cent who entirely recovered their earning capacity after one year, while of the 1907 pensioners there were 25.83 per cent who entirely recovered their earning capacity in one year. This also holds true for each of the other columns; thus those who had entirely recovered their earning capacity after 4 years of receipt of pensions granted in 1896 was 35.09 per cent, while of the pensions granted in 1904 there were 44.37 per cent who had entirely recovered after about 4 years of receipt of pension. This fact is brought out most clearly by the column giving the total number of persons still in receipt of pensions in about the fifth year after the date of granting compensation; of the 1896 pensioners 53.89 per cent were still on the pension roll in the fifth year. This proportion tended to rise for the pensioners of 1897, 1898, 1899, and 1900, but after that there was a steady and sharp decrease in this ratio, and of the 1904 pensioners the proportion who were still on the pension roll in the fifth year was 47.57 per cent. Another interesting feature is the reduction in the proportion of those who had suffered the higher degrees of loss of earning power; thus in the fifth year after 1896 those injured persons who had received pensions for about 5 years and had suffered a loss of earning power from 75 to 100 per cent, formed 2.50 per cent of the persons granted pensions in 1896. In the years following this the percentage in the same column shows, with the exception of one year, a steady tendency to decrease, and of the persons in receipt of pensions granted in 1904 only 1.87 per cent belong to the group which had sustained a loss of earning power from 75 to 100 per cent. The rate in the column showing the proportion of those who had died as a result of the injury within approximately 5 years after the receipt of pension also shows a marked tendency to decrease; thus of the persons granted pensions in 1896 there were 11.02 per cent who died, while of the persons granted pensions in 1904 there were 8.06 per cent who died after having received pensions for about 5 years. It may be said, therefore, that a marked improvement has taken place in the restoration of the earning power of the injured workers and that there has been a similar decrease in the proportion of those who died as the result of the injury.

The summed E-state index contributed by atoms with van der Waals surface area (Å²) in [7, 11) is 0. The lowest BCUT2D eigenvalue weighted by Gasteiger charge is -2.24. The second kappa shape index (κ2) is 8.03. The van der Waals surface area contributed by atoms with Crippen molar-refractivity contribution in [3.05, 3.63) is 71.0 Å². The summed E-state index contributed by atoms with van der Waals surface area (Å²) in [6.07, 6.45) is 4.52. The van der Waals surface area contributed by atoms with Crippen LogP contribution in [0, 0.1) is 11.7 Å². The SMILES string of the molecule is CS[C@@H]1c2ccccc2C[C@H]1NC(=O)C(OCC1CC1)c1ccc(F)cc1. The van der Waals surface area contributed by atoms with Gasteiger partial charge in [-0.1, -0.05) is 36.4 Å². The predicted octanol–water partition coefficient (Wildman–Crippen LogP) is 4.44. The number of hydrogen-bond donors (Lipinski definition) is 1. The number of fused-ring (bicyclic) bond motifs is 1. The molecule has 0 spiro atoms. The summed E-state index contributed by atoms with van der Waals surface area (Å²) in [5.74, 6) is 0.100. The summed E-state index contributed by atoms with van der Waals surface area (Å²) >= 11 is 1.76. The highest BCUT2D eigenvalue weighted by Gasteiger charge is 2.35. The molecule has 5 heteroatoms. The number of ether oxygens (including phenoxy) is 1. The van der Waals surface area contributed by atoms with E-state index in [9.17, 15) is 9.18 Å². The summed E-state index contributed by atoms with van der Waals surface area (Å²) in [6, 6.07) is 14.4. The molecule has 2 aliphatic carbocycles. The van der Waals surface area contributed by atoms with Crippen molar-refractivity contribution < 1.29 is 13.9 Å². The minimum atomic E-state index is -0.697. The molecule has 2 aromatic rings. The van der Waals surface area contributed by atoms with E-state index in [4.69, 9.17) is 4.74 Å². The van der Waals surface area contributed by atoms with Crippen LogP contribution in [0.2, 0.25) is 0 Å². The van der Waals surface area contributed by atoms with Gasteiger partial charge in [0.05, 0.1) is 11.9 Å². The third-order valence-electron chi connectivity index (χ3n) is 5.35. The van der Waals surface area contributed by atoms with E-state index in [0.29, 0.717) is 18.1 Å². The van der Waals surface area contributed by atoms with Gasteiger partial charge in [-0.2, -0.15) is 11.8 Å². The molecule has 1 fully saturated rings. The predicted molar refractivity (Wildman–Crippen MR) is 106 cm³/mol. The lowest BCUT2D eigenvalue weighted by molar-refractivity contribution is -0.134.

In the subdivisions of the table showing the same data for the various industries, this seems to be the usual experience, though in some of the industries, especially those in which the number of injured persons is less than 1,000, variations from this rule are found. In some instances the decrease in the industry group is quite marked; in the case of the inland navigation group 32.40 per cent of the pensioners put on the roll in 1896 died within the following 5 years, while of those pensioned in 1904 this proportion had been reduced to 22.35 per cent; marine navigation shows a similar decrease from 28.97 per cent